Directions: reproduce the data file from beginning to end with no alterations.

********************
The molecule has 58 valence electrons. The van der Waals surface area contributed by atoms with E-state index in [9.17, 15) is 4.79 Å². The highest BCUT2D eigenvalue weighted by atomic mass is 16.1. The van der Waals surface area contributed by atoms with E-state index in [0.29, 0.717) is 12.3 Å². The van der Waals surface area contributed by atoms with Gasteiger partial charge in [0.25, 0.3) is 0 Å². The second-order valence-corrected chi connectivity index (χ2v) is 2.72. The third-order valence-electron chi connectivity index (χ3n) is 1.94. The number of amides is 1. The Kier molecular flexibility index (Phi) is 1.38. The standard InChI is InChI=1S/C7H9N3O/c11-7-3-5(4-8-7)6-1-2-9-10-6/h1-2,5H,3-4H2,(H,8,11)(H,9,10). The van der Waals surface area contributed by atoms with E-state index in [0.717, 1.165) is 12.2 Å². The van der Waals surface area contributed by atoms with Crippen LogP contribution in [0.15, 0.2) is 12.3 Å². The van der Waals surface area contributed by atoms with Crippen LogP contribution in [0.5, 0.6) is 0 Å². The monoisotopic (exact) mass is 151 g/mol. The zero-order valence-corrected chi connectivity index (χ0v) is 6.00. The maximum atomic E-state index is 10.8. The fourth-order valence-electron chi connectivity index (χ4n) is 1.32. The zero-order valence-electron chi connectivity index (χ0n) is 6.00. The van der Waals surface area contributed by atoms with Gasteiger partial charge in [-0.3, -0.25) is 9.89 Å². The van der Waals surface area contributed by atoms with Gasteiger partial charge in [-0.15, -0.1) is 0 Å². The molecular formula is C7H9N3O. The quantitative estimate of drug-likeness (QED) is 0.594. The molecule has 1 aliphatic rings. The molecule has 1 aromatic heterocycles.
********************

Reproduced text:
The molecule has 58 valence electrons. The van der Waals surface area contributed by atoms with E-state index in [9.17, 15) is 4.79 Å². The highest BCUT2D eigenvalue weighted by atomic mass is 16.1. The van der Waals surface area contributed by atoms with E-state index in [0.29, 0.717) is 12.3 Å². The van der Waals surface area contributed by atoms with Gasteiger partial charge in [0.25, 0.3) is 0 Å². The second-order valence-corrected chi connectivity index (χ2v) is 2.72. The third-order valence-electron chi connectivity index (χ3n) is 1.94. The number of amides is 1. The Kier molecular flexibility index (Phi) is 1.38. The standard InChI is InChI=1S/C7H9N3O/c11-7-3-5(4-8-7)6-1-2-9-10-6/h1-2,5H,3-4H2,(H,8,11)(H,9,10). The van der Waals surface area contributed by atoms with E-state index in [0.717, 1.165) is 12.2 Å². The van der Waals surface area contributed by atoms with Crippen LogP contribution in [0.15, 0.2) is 12.3 Å². The van der Waals surface area contributed by atoms with Crippen LogP contribution in [0.5, 0.6) is 0 Å². The monoisotopic (exact) mass is 151 g/mol. The zero-order valence-corrected chi connectivity index (χ0v) is 6.00. The maximum atomic E-state index is 10.8. The fourth-order valence-electron chi connectivity index (χ4n) is 1.32. The zero-order valence-electron chi connectivity index (χ0n) is 6.00. The van der Waals surface area contributed by atoms with Gasteiger partial charge in [-0.3, -0.25) is 9.89 Å². The van der Waals surface area contributed by atoms with Gasteiger partial charge in [-0.15, -0.1) is 0 Å². The molecular formula is C7H9N3O. The quantitative estimate of drug-likeness (QED) is 0.594. The molecule has 1 aliphatic rings. The molecule has 1 aromatic heterocycles.